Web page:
Documentary Across Platforms: Reverse Engineering Media, Place, and Politics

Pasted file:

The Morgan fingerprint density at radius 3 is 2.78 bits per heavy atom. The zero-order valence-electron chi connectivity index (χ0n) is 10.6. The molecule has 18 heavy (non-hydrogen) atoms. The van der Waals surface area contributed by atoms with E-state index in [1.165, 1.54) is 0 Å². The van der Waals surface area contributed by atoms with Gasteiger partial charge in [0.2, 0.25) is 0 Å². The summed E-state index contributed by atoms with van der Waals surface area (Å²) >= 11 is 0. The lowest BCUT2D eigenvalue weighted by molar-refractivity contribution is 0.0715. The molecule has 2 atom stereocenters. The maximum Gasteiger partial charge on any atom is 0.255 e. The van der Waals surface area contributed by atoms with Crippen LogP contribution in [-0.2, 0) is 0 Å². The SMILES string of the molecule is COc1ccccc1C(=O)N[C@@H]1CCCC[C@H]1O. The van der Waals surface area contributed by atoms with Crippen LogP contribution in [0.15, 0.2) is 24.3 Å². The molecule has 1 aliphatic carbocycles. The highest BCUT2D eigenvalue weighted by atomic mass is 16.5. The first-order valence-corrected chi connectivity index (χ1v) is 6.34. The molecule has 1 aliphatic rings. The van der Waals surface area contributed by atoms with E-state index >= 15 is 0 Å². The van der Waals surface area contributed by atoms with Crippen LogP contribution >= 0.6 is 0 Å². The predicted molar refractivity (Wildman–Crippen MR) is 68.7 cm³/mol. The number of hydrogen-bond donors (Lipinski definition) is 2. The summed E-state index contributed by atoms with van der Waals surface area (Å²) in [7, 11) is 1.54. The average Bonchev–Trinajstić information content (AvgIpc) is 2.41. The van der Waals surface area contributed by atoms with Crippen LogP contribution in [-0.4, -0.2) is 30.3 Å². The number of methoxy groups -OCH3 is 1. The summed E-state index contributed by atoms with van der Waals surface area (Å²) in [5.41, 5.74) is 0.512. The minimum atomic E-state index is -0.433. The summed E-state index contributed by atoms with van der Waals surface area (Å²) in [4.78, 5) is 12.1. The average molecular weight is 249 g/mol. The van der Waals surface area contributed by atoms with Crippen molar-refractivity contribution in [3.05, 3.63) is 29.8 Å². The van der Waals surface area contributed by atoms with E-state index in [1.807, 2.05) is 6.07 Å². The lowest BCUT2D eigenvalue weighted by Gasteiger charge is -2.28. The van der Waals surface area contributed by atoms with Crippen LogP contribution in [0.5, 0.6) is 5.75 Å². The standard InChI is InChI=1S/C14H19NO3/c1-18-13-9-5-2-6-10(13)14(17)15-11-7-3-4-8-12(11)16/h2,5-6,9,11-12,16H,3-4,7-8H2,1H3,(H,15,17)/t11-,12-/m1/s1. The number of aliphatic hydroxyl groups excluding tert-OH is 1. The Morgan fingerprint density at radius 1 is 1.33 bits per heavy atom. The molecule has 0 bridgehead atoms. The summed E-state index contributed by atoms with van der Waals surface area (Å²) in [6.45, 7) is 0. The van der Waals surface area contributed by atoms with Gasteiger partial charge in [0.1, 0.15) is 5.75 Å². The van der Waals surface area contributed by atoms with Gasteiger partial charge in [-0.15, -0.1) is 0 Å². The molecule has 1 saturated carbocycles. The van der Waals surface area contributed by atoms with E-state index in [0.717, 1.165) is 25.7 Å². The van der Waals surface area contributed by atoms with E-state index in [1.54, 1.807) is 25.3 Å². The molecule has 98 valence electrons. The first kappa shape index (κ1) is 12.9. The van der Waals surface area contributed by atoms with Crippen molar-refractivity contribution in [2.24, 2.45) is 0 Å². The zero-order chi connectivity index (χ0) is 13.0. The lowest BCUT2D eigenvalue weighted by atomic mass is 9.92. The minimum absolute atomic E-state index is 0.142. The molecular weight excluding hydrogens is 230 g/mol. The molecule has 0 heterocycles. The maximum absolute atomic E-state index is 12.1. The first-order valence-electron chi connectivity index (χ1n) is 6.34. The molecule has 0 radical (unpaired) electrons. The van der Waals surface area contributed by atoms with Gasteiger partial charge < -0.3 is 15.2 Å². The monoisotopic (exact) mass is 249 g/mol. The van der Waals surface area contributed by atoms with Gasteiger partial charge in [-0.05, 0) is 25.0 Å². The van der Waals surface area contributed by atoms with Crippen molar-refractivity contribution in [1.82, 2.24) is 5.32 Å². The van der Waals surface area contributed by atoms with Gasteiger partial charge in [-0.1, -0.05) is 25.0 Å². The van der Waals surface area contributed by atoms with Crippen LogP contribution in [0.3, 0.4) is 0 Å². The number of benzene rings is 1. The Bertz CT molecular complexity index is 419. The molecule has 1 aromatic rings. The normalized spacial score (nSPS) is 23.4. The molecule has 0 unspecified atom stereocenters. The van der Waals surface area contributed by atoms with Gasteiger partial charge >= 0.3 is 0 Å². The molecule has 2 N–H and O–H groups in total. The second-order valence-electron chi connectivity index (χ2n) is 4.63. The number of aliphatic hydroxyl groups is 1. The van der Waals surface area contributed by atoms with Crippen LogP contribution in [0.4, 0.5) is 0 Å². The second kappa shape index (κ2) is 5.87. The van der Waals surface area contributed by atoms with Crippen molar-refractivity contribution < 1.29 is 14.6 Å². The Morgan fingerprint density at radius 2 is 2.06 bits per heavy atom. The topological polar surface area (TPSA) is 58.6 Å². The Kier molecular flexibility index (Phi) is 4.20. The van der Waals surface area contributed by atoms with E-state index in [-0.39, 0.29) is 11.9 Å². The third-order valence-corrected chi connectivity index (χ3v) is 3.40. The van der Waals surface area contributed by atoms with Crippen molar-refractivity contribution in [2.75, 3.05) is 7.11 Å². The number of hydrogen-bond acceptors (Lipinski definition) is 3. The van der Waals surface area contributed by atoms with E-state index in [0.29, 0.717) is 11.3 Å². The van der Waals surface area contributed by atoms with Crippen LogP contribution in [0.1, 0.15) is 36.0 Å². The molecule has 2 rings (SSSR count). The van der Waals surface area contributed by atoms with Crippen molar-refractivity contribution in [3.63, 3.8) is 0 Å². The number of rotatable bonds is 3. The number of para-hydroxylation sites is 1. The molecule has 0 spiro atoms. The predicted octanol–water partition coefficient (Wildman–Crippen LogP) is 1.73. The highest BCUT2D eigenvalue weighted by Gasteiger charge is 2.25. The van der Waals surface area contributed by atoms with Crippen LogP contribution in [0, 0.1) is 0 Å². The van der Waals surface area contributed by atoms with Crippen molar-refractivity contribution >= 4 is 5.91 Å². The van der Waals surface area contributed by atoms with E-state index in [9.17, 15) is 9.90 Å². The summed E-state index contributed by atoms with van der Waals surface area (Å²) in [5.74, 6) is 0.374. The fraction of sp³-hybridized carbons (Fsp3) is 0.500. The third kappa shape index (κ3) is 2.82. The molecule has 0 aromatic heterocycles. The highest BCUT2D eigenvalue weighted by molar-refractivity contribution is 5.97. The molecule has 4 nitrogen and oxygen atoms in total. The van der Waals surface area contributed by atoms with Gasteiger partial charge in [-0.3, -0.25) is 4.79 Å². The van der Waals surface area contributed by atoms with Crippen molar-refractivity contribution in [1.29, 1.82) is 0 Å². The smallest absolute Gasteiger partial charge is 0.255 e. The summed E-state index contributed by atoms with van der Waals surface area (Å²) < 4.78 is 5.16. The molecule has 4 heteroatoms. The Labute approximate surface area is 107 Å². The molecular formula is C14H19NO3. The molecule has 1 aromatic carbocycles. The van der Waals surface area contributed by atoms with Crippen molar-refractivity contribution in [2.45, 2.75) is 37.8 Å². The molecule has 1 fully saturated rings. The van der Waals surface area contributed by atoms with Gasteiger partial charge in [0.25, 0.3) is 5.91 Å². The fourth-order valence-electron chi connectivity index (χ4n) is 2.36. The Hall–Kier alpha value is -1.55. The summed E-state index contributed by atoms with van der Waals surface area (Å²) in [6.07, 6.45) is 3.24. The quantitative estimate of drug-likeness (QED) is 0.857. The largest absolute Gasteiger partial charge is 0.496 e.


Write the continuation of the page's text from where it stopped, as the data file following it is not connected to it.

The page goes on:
In Documentary Across Platforms, noted scholar of film and experimental media Patricia R. Zimmermann offers a glimpse into the ever-evolving constellation of practices known as "documentary" and the way in which they investigate, engage with, and interrogate the world. Collected here for the first time are her celebrated essays and speculations about documentary, experimental, and new media published outside of traditional scholarly venues. These essays envision documentary as a complex ecology composed of different technologies, sets of practices, and specific relationships to communities, engagement, politics, and social struggles. Through the lens of reverse engineering―the concept that ideas just like objects can be disassembled to learn how they work and then rebuilt into something new and better―Zimmermann explores how numerous small-scale documentary works present strategies of intervention into existing power structures. Adaptive to their context, modular, and unfixed, the documentary practices she explores exploit both sophisticated high-end professional and consumer-grade amateur technologies, moving through different political terrains, different platforms, and different exhibition contexts. Together these essays demonstrate documentary's role as a conceptual practice to think through how the world is organized and to imagine ways that it might be reorganized with actions, communities, and ideas.
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